A while back, I said Brook needed to become an above average Center if the Nets wanted to do anything useful going forward. A lot of that was based on the stuff I've discussed so far, but it also shows itself in the player value statistics. Granted, no measure is perfect (nothing is or ever will be), but across the "Big Three," we've got some agreement. And yes, that negative in the Wins Produced column isn't a typo. Their metric has him as one of the worst players in the league & actively harming the Nets chances of winning games. I don't particularly agree with that, but that's how it sees him. PER & Win Shares are more kind to the big man, as he comes out looking better. He hasn't been truly great (or, if we're being completely honest with ourselves, worth being the centerpiece in a Dwight Howard trade scenario), but one thing in his favor is that he's only 24 years old so all is not lost.

How to make improvements:

Remember how I mentioned earlier about Brook getting further and further away from the rim? That's something that should probably be curtailed a bit. It's a benefit to have a big that can hit a 20 footer as it provides more options on offense and can open up the floor a little bit. But when your big is taking fewer shots at the rim (& shooting it at a worse % too), it creates a problem. I think it would be in the Nets best interests to get him the ball in the paint earlier in the shot clock. He does have a lot of talent on the offensive side of the ball, and with players like Deron Williams (crosses fingers) & Gerald Wallace, they can get him the ball more often and he can be in a good position to either score or draw fouls. Also, it allows him more time to work on finding a good shot for himself or his teammates when he faces a double team. He's done a good job of getting to the line & converting his free throw attempts so far in his career, and drawing a ton of fouls helps boost his individual efficiency and keeps the opposing defense honest.

In keeping with my little theme of location on the court, being closer to the rim would probably help with his rebounding woes. It's certainly not a guarantee, but I think if he's closer to the basket on offense and more aggressive on defense, he could make himself into a more forceful rebounder. He's not as quick as the new breed of big men in the NBA, so I think he's gotta be stationed near the rim on a consistent basis to protect the interior of New Jersey Brooklyn's defense. This might just be for my own state of mind, but I'd love to see Brook spend some training with Hakeem Olajuwon. Hakeem is one of the great big men in the league's history, has a great mind for the game, and has worked with various players throughout the years. Training with The Dream isn't guaranteed to make you a better player (see Hasheem Thabeet), but spending some time learning from one of the greats can never hurt.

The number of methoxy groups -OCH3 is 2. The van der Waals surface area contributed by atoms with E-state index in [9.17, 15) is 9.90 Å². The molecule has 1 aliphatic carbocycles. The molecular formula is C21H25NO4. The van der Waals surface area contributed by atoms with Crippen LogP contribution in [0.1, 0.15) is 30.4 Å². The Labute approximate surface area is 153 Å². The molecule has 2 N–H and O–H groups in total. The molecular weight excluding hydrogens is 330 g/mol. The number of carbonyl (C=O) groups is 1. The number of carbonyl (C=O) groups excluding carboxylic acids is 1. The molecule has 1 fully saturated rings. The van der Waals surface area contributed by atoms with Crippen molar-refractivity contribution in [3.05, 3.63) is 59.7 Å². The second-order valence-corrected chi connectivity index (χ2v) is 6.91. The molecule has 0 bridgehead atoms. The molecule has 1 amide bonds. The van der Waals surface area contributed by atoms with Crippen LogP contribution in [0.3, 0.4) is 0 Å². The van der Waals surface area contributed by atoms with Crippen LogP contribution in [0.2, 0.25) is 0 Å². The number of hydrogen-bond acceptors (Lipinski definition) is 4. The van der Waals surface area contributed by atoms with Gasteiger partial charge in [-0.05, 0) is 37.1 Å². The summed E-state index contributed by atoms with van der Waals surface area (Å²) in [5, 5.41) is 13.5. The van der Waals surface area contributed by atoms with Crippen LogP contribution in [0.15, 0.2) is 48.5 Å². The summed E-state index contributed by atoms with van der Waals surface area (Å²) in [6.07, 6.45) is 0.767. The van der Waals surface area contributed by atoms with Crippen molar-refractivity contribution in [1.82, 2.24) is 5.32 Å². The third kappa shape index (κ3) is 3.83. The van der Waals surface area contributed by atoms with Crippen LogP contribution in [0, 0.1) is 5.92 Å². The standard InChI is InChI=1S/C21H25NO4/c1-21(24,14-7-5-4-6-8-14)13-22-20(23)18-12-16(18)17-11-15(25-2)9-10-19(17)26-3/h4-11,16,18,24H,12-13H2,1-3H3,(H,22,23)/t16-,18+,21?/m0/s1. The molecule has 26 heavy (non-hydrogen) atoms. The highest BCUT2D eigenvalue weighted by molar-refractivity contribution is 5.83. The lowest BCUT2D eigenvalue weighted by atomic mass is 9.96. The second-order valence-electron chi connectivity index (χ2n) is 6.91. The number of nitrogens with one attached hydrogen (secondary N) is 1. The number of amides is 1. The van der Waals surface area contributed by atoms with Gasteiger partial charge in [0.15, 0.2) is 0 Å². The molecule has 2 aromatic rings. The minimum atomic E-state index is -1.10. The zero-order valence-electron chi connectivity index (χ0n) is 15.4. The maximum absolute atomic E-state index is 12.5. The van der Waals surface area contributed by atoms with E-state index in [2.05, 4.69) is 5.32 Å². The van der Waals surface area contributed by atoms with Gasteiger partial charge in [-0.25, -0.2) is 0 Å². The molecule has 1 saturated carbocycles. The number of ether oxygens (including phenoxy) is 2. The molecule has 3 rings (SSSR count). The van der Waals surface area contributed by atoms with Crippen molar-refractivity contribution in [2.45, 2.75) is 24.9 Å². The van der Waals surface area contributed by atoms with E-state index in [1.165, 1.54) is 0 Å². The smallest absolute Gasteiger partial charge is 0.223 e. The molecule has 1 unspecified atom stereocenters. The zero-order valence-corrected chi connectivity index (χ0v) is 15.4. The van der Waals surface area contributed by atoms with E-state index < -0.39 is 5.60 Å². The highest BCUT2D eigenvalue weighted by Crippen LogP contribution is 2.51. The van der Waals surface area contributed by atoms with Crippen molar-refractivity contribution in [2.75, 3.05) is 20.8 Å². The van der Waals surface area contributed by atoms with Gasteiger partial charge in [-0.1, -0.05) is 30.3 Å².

Going Forward:

Provided something unforeseen, Brook will be back with the Nets at 100% next season. He's certainly gonna be a focal point on offense, how much of a focal point depends on the luck of ping-pong balls and the capriciousness of Deron Williams. Either way, he's gonna be key if the Nets wanna make a run at a playoff spot, being noticeable in the jungle that is the NYC sports scene, & hopefully one day, a championship. Hopefully, he cuts down on the deep jumpers and does more work on the inside. He's talented enough on offense, if he can do it every night & become useful on defense, he'll be a steady performer and marketable player going forward.

Part 1 of the series: Deron Williams

Part 2 of the series: Gerald Wallace